Film Review: Chavela
(Photo: Musicbox Films)
By Brigette Ginter
I must be honest, before seeing this film I had no idea who Chavela Vargas was. I also did not know what ranchera music was. After watching Chavela, I was not only a fan, I added her to my Spotify list.
Let’s rewind. Chavela, (produced and directed by Catherine Gund and Daresha Kyi) is a documentary that tells the story of Chavela Vargas, a musical trailblazer who became the first successful female ranchera singer, eventually recording over 80 albums. Ranchera music typically was a genre reserved for men, telling stories of women, getting drunk, failed love, lost love…basically latin country music.
As the film tells the story of Chavela’s rise to fame, we also get a real glimpse into her inner world. Throughout the film, we hear her music, with English translations. I myself do not speak Spanish, but even without the translation, I could tell that her voice transcended language. One of her friends interviewed described her as singing “music of the soul, the wounded soul.”
Through interviews, we see Chavela as a person and very typical of the “tortured artist” stereotype. We hear about her struggles with alcoholism, but also we hear a lot about Chavela’s identity as a woman in a male-dominated career. Early on in her career, Chavela dressed in men’s clothes, while singing songs intended for men to woo women with, challenging mainstream morals of the 1950s.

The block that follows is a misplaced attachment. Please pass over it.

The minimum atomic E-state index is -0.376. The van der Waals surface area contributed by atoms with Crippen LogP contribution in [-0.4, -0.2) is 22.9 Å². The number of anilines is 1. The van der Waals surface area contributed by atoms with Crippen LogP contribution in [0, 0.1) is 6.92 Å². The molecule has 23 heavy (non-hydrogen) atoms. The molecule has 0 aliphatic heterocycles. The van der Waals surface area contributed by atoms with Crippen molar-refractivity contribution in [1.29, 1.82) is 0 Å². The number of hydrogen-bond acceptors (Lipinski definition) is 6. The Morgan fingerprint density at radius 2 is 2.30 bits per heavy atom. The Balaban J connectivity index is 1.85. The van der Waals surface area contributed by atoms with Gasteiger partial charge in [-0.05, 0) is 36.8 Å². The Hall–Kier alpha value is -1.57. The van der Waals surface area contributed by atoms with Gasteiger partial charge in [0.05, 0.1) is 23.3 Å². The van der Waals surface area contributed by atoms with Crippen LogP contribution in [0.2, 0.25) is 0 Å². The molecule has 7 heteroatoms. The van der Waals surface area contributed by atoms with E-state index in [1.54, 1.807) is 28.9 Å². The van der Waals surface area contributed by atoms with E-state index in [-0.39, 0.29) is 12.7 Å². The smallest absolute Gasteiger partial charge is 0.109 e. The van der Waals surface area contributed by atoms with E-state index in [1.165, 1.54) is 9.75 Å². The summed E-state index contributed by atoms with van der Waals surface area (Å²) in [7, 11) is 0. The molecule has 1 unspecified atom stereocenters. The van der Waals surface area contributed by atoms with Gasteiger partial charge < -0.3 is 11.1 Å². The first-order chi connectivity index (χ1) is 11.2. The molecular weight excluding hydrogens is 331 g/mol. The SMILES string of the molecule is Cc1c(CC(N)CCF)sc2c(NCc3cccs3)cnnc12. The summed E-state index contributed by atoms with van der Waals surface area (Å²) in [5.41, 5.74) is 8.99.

We also hear of her love affairs, rubbing elbows with Diego Rivera and possibly having a brief affair with Frida Kahlo. Chavela keeps a bit elusive about the specifics of her celebrity lovers. A favorite of the 1950’s Hollywood set that would come to Mexico to vacation, Chavela actually sang at Elizabeth Taylor and Mike Todd’s destination wedding in Acapulco. That night, Chavela and the actress Ava Gardner went home together. We get a picture of Chavela as a seducer, as a charmer, as someone that drank and smoked cigars with the guys; as she admits “both women and men were into me.”
However, we also hear about her pain, her inability to fully be accepted for her sexuality and her “marimacha” identity as she describes it*. We also hear about her alcoholism and how that ultimately affected her career and relationships. Her alcoholism is poetically described as a sickness of her soul, “of being surrounded by everyone and not feeling anything.”
Although this documentary has elements of loss and tragedy, it ultimately has a positive message of reinvention of the self and redemption. In Chavela’s own words, “One’s’ truth prevails, you suffer a lot, but you make it through.”
Simply put, I would definitely recommend this film. It is captivating, enthralling, and has good music. Check out, Chavela!
* "Mari" is a common prefix for "homosexual", such as in the word "maricón" (gay). "Macha" is the feminine version of "macho" that still retains the masculine meaning. It literally means "a gay, manly woman"
Chavela was showing at the newly renovated Riviera theater, is available to view on Amazon and will soon be added to Netflix. Learn more here.